Blind people have revolutionised our view on vision. Biology text books still teach us that vision functions roughly as light hitting the eyes where special cells – rods and cones – turn it into neural signals. These travel to the back of the head, the visual cortex, for brain processing leading to something we experience as ‘seeing’. Some blind people have offered a completely new picture. They see without visual cortex. They see without rods or cones. They see without experiencing ‘seeing’.
The visual cortex lies right at the back of the head and it is – as the name suggests – responsible for vision. If you lose it, you can’t see anymore. This happened to a partially blind patient only known by his initials DB, a man brought to scientific fame in 1974 by an article in the journal Brain. In it, Lawrence Weiskrantz and colleagues describe how DB is asked to say whether he is presented an X or an O in an area of his visual field where he is blind. DB performs more than 80% correct despite only guessing.
What happened when DB was told about his visual abilities? ‘[H]e expressed surprise and insisted several times that he thought he was just “guessing.” [H]e was openly astonished’ (p. 721). This phenomenon has been termed blind-sight and it is very unlike normal vision. It is usually much worse but there are exceptions. For example, DB is actually better at ‘blind-seeing’ very faint lines compared to his intact visual field or normal people’s vision (Trevethan et al., 2007). This rules out all sorts of concerns about blindsight such as the suggestions that DB might be lying or falsely describing degraded vision as no vision at all. Unusually good performance can hardly be faked.
If blind-sight is possible without visual awareness or visual cortex, is it also possible without the eye’s rods and cones which turn light into neural signals? Interestingly, yes. Back in 1995 a team led by Charles Czeisler reported an unusual finding in three blind people whose eyes were damaged due to various diseases. When a bright light was shone in their face, they had less melatonin – a hormone related to the sleep cycle – in their blood. Probably a little known cell type – called intrinsically photosensitive retinal ganglion cells – turned light into neural signals and generally helps us synchronize our sleep-wake cycle with the day-night cycle.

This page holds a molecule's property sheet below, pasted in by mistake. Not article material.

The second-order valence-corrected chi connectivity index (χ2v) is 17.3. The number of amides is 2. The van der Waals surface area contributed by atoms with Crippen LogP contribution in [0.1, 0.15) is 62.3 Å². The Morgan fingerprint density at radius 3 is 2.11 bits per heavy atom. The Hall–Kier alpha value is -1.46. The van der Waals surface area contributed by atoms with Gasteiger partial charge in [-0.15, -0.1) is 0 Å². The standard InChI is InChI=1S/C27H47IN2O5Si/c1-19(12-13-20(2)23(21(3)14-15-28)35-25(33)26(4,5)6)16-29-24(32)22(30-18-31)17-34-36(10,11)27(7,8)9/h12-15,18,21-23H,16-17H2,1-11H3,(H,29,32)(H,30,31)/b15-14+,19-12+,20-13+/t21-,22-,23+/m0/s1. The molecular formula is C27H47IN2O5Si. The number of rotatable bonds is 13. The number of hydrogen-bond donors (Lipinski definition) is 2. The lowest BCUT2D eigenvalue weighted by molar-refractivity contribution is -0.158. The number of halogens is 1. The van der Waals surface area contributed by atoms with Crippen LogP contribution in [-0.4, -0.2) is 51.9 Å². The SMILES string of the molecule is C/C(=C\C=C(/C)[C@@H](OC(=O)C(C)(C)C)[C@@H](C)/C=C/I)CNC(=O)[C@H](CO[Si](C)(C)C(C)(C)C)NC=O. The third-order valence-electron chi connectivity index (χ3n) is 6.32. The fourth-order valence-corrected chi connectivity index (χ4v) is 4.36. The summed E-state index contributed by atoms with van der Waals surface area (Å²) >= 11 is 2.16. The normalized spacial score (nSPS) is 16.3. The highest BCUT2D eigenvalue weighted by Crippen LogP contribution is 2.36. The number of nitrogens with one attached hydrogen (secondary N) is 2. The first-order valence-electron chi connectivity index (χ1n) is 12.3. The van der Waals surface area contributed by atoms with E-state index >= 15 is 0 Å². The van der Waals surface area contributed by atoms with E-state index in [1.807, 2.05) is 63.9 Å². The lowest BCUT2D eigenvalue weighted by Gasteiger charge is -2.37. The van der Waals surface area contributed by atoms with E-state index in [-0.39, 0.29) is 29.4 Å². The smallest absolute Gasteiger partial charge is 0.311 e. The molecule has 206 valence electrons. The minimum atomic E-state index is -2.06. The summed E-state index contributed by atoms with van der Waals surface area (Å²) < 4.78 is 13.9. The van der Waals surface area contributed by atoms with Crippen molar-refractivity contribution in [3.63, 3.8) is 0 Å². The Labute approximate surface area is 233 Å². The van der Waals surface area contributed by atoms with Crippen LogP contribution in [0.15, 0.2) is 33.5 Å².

A new article by Vandewalle and collagues shows what the potential of this newly discovered cell type is. They tested three blind people with eye damage and simply asked ‘is there a light or not?’ If a light was on for ten seconds, all three ‘guessed’ significantly differently from chance. This is remarkable as these people reported not seeing anything, electrical brain potentials following light flashes were curiously absent and their eyes were undoubtedly damaged.
When looked at together, these phenomena offer a new picture of the visual system. In the text-books you see a linear picture roughly like this:
light –> rods/cones in the eye –> visual cortex –> rest of brain
A new model is needed because a remarkable range of behaviours can still be performed when the middle elements of this account are removed. Instead of a linear picture we need a collection of parallel pathways all using light to influence the brain. The blind-sight pathway proves that circumventing the visual cortex is possible. People without rods/cones prove that not even these cells are needed to make use of light.
And now imagine that vision is one of the best-understood systems in the brain. If even vision can offer such surprises it is difficult to imagine what other brain systems hide below the surface. However, going ‘below the surface’ also comes with a considerable cost. Ask blind people what they see and they simply say ‘nothing’. Their residual abilities are hidden from them. It takes careful psychological testing to make them aware of what they can do.
So, how do blind people see? Some of them see without even knowing it.
Czeisler CA, Shanahan TL, Klerman EB, Martens H, Brotman DJ, Emens JS, Klein T, & Rizzo JF 3rd (1995). Suppression of melatonin secretion in some blind patients by exposure to bright light. The New England journal of medicine, 332 (1), 6-11 PMID: 7990870
Trevethan CT, Sahraie A, & Weiskrantz L (2007). Can blindsight be superior to ‘sighted-sight’? Cognition, 103 (3), 491-501 PMID: 16764848
Vandewalle G, Collignon O, Hull JT, Daneault V, Albouy G, Lepore F, Phillips C, Doyon J, Czeisler CA, Dumont M, Lockley SW, & Carrier J (2013). Blue Light Stimulates Cognitive Brain Activity in Visually Blind Individuals. Journal of cognitive neuroscience PMID: 23859643
Weiskrantz L, Warrington EK, Sanders MD, & Marshall J (1974). Visual capacity in the hemianopic field following a restricted occipital ablation. Brain : a journal of neurology, 97 (4), 709-28 PMID: 4434190
1) By Antonio Cruz/ABr (Agência Brasil.) [CC-BY-3.0-br (http://creativecommons.org/licenses/by/3.0/br/deed.en)%5D, via Wikimedia Commons